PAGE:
One potential killer use for Twitter is as a real-time news service. When a lawmaker is filibustering, an entertainer is imploding, or some kind of disaster is unfolding, Twitter is the most thrilling place to follow along. But this, too, is of limited appeal. As a journalist, I can’t take my eye off Twitter because I love the news. For non-journalists, though, the chaotic, shifting story line one gets from Twitter when anything big breaks is of dubious utility. (You’re better off logging off the Internet and waiting until the fog clears to get the most accurate story-see the Boston bombing).

What’s more, breaking news just isn’t that big a business. At peak times, cable news networks collectively attract a few million viewers a day. That’s not bad, but it isn’t a bonanza, either. What’s more, news makes for a fluctuating audience, while other social apps provide constant, regular appeal. According to comScore, about 20% of the time that Americans spend on mobile phones is spent using Facebook. About 3% of our time is spent on Instagram. Twitter, meanwhile, consumes just 1.4% of our time.

Which is fine. As it is, despite being much smaller than Facebook, Twitter is still huge enough that it can make a lot of money from ads. (Twitter’s IPO filings are confidential; an analysis by the research firm eMarketer estimates that Twitter’s ad revenues will approach $600 million this year, and $1 billion in 2014.) In addition to making money from ads, it can likely find a pretty good business by selling its data for analysis by marketers.

The trouble is, when it’s public, Twitter won’t have the luxury of staying a relatively small, “pretty good” business. Investors will want growth—and Twitter will be tempted to give in. That may already be happening. According to the New Yorker’s Matt Buchanan, Twitter’s coming mobile app redesign will push a graphically “rich” experience that automatically expands photos and videos (including from ads) directly in a user’s tweet stream. A few weeks ago, Twitter unveiled another feature meant to make the service more inviting-when people chat with each other on the service, their tweets are now joined together, breaking the chronological ordering that has long reigned on Twitter.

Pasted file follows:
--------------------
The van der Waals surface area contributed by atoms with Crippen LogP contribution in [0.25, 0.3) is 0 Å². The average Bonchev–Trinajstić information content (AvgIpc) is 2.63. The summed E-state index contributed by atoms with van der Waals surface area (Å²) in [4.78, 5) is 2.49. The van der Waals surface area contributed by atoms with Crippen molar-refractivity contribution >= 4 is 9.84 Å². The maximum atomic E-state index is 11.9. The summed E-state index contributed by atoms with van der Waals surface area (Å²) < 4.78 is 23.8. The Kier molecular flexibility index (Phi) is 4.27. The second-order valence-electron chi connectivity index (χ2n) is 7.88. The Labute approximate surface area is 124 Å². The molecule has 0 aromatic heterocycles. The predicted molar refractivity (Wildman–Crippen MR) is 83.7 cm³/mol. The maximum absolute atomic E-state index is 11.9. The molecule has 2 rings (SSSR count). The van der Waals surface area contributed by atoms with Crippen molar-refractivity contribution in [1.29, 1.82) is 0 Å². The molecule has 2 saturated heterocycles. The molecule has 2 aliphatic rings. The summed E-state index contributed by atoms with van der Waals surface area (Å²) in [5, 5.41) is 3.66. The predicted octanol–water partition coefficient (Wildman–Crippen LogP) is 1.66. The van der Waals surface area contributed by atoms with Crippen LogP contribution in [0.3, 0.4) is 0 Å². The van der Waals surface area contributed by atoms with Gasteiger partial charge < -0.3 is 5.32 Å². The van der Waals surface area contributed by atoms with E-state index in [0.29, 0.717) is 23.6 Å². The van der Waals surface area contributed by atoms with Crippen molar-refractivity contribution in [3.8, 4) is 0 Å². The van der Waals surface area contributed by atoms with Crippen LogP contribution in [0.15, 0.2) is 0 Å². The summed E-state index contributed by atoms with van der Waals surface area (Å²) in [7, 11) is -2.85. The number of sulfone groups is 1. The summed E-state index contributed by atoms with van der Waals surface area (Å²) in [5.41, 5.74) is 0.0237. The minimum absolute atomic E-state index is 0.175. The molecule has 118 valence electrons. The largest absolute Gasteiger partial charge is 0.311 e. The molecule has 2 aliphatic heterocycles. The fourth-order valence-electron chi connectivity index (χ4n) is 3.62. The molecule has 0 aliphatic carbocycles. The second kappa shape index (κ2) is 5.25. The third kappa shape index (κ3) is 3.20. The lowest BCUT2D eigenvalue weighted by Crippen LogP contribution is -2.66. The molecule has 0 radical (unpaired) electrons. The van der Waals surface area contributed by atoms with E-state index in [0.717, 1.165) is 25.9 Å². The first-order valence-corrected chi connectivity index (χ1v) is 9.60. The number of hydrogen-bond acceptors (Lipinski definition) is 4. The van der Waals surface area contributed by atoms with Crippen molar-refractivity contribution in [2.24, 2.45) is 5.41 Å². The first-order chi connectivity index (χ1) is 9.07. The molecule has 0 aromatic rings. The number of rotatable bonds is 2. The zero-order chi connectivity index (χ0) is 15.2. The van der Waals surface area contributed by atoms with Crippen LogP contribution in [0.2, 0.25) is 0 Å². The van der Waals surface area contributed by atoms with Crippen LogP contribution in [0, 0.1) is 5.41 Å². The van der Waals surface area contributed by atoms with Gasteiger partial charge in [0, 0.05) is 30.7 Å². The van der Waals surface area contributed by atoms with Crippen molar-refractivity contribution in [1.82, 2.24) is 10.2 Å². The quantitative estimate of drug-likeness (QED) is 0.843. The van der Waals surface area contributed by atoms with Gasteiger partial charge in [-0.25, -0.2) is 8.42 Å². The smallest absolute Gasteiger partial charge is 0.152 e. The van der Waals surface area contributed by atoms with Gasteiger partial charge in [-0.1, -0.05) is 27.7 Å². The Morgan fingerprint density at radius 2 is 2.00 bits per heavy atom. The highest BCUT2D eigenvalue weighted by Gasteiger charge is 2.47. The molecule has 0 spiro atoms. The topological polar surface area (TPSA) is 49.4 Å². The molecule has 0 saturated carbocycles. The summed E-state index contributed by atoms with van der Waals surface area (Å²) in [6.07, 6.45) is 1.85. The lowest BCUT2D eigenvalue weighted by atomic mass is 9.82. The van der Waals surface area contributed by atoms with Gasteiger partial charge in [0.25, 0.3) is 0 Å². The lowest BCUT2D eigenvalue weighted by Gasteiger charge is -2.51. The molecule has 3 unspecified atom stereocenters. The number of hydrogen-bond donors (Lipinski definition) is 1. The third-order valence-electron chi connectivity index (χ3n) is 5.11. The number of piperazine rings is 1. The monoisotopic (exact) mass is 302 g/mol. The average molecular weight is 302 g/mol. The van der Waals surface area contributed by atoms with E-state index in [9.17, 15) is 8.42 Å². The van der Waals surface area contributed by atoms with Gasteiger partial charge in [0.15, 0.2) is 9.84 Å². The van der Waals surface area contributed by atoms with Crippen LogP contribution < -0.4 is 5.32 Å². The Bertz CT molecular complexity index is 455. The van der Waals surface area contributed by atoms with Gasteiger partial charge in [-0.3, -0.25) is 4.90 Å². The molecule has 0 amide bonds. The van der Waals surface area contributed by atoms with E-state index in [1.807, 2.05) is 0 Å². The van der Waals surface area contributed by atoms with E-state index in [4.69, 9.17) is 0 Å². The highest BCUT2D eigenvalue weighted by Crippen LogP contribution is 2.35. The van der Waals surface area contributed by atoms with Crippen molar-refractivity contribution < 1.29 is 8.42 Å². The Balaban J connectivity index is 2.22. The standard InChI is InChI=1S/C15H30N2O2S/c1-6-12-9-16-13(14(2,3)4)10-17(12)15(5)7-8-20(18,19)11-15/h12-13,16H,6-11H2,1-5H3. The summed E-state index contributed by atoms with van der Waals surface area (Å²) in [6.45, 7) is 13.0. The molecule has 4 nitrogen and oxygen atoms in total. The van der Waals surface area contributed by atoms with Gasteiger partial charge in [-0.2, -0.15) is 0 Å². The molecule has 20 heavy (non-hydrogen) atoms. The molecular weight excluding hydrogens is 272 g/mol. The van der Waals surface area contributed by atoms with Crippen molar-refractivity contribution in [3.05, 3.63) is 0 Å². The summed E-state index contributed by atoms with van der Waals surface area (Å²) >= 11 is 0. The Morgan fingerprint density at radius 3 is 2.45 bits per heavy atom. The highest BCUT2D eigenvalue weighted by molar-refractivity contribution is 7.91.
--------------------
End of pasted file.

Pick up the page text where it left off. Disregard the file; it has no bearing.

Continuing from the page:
Mr. Buchanan says these changes are mimicking Facebook’s News Feed, and I can’t help but agree. And that’s a shame. To me, what makes Twitter such an addictive place is that it’s precisely tailored to my needs as a public person. The risk is that by becoming more inviting, it also becomes more generic: It becomes less like Twitter and more like everything else. That could be good for its bottom line, but @fmanjoo isn’t going to like it.


Do I Really Have To Join Twitter?

What to do if you’re just not that into microblogging but don’t want to be left behind.

By Farhad Manjoo

Twitter is growing so fast it’s sometimes easy to forget that to a lot of people, the concept is completely bizarre. According to comScore, the microblogging site received about 10 million visitors in February—a 700 percent increase over last year. To the initiated, the surge seems justified. Committed Twitterers argue that the 140-character-or-less tweet represents the next great mode of human communication. To vast swaths of the population, though, Twitter is inscrutable: Wait a minute—you want me to keep a perpetual log of my boring life for all the world to see? What if I just spend my free time watching Golden Girls?